Archive for September 4th, 2009

The Wing-Nut Code: What Glenn Beck and Sarah Palin Are Really Saying to Their Followers

By Adele M. Stan, AlterNet. Posted September 2, 2009.

You thought they were just unhinged. But here’s what they’re really saying to the armed and dangerous.

When Glenn Beck offers an odd-looking icon for his 9-12 Project, or Sarah Palin says something about her native state that sounds a bit to off-kilter to the ears of those in the lower 48, it’s tempting to think, well, they’re just nuts.

Perhaps they are, but that’s beside the point. The point is that when Beck throws up a graphic of a segmented snake as his project’s mascot, or Palin speaks of her native land as the “sovereign” state of Alaska, they’re blowing a kind of dog-whistle for the armed and paranoid who make up the right-wing, neo-militia “Patriot” movement and the broader “Tea Party” coalition.

The loose affiliation of right-wing groups under the Tea Party umbrella can make it difficult to discern who’s truly dangerous, and who’s just an angry blowhard.

For instance, in its report about the resurgence of the militia movement, the Southern Poverty Law Center notes that a Minuteman militia in Southern California uses the Tea Party anthem as its call to arms.

Scott Roeder, the militant anti-abortion activist who is charged with the killing of Dr. George Tiller, counts himself among the members of the patriot movement.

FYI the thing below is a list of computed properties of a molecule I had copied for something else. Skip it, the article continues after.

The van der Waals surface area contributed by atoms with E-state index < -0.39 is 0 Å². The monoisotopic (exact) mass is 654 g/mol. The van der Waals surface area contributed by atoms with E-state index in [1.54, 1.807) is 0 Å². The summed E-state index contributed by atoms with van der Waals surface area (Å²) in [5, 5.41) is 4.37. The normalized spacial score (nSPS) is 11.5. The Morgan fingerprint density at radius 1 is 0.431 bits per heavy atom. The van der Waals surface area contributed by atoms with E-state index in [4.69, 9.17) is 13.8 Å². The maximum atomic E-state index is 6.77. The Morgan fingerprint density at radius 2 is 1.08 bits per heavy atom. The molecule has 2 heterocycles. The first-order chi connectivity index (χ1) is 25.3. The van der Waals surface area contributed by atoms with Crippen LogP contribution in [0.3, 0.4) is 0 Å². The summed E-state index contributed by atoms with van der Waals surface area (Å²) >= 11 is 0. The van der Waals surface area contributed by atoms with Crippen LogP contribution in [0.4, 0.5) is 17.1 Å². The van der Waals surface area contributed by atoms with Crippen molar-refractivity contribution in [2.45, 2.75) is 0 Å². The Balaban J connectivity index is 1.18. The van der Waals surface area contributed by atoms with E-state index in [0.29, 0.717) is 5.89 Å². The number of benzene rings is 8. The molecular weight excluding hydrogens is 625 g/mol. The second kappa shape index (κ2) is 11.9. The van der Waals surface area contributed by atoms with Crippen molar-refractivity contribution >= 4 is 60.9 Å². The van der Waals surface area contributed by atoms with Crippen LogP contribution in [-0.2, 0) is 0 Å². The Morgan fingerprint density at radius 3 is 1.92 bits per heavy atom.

But in Pittsburgh earlier this month, I sat among a group of disgruntled senior citizens at a conference sponsored by the astroturf group, Americans for Prosperity, who probably don’t spend their weekends training for a war with the government, but nonetheless consider themselves to be part of the Tea Party coalition — and perhaps even the patriot movement. Nonetheless, when conference speakers made reference to gun rights, they received heartfelt applause.

The Tea Party coalition is mobilizing for what it promises will be a big march on Washington on Sept. 12. As the date approaches, expect to hear more disguised shout-outs to patriots and tea-partiers, as right-wing politicians seek to placate the hordes said to be on their way to the nation’s capitol.

Members of the far-right Tea Party and patriot movements love the iconography of the American Revolution. They fancy themselves as “patriots” in the mold of Ethan Allen and Charles Gadsden — men who led militias against the troops of England’s despotic King George III.

Yet much of their ideology stems from the states’ rights philosophy of the Confederacy in the Civil War, and sometimes the ideas and symbols of the two wars are drawn together in a tangle of rage.


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